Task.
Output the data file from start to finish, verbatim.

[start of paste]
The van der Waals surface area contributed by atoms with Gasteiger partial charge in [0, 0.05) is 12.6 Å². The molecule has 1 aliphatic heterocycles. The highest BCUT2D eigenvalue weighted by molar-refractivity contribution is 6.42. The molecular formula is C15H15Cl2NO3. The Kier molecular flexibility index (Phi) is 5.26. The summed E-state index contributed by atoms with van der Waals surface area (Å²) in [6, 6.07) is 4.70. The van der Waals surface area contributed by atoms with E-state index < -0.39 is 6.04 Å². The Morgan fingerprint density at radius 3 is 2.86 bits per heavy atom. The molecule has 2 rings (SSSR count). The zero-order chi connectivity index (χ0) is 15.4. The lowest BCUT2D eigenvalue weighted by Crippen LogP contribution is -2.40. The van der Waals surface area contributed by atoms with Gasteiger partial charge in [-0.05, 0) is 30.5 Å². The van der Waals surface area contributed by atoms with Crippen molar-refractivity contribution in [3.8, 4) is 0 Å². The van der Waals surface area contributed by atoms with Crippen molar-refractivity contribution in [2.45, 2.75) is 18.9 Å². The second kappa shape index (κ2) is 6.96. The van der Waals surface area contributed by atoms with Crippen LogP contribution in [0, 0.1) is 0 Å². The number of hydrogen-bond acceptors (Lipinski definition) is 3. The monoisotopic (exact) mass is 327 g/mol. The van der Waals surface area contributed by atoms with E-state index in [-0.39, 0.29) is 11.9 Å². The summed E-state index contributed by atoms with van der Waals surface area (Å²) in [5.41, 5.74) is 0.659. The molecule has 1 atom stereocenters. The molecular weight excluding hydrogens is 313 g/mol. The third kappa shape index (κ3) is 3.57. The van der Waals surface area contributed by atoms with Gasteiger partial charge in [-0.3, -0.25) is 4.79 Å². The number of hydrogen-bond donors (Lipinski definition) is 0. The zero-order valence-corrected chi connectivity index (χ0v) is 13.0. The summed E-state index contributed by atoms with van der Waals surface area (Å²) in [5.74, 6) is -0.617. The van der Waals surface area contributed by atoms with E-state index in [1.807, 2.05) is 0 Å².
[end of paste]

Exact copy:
The van der Waals surface area contributed by atoms with Gasteiger partial charge in [0, 0.05) is 12.6 Å². The molecule has 1 aliphatic heterocycles. The highest BCUT2D eigenvalue weighted by molar-refractivity contribution is 6.42. The molecular formula is C15H15Cl2NO3. The Kier molecular flexibility index (Phi) is 5.26. The summed E-state index contributed by atoms with van der Waals surface area (Å²) in [6, 6.07) is 4.70. The van der Waals surface area contributed by atoms with E-state index < -0.39 is 6.04 Å². The Morgan fingerprint density at radius 3 is 2.86 bits per heavy atom. The molecule has 2 rings (SSSR count). The zero-order chi connectivity index (χ0) is 15.4. The lowest BCUT2D eigenvalue weighted by Crippen LogP contribution is -2.40. The van der Waals surface area contributed by atoms with Gasteiger partial charge in [-0.05, 0) is 30.5 Å². The van der Waals surface area contributed by atoms with Crippen molar-refractivity contribution in [3.8, 4) is 0 Å². The van der Waals surface area contributed by atoms with Crippen molar-refractivity contribution in [2.45, 2.75) is 18.9 Å². The second kappa shape index (κ2) is 6.96. The van der Waals surface area contributed by atoms with Crippen LogP contribution in [0, 0.1) is 0 Å². The number of hydrogen-bond acceptors (Lipinski definition) is 3. The monoisotopic (exact) mass is 327 g/mol. The van der Waals surface area contributed by atoms with E-state index in [-0.39, 0.29) is 11.9 Å². The summed E-state index contributed by atoms with van der Waals surface area (Å²) in [5.41, 5.74) is 0.659. The molecule has 1 atom stereocenters. The molecular weight excluding hydrogens is 313 g/mol. The third kappa shape index (κ3) is 3.57. The van der Waals surface area contributed by atoms with Gasteiger partial charge in [-0.3, -0.25) is 4.79 Å². The number of hydrogen-bond donors (Lipinski definition) is 0. The zero-order valence-corrected chi connectivity index (χ0v) is 13.0. The summed E-state index contributed by atoms with van der Waals surface area (Å²) in [5.74, 6) is -0.617. The van der Waals surface area contributed by atoms with E-state index in [1.807, 2.05) is 0 Å².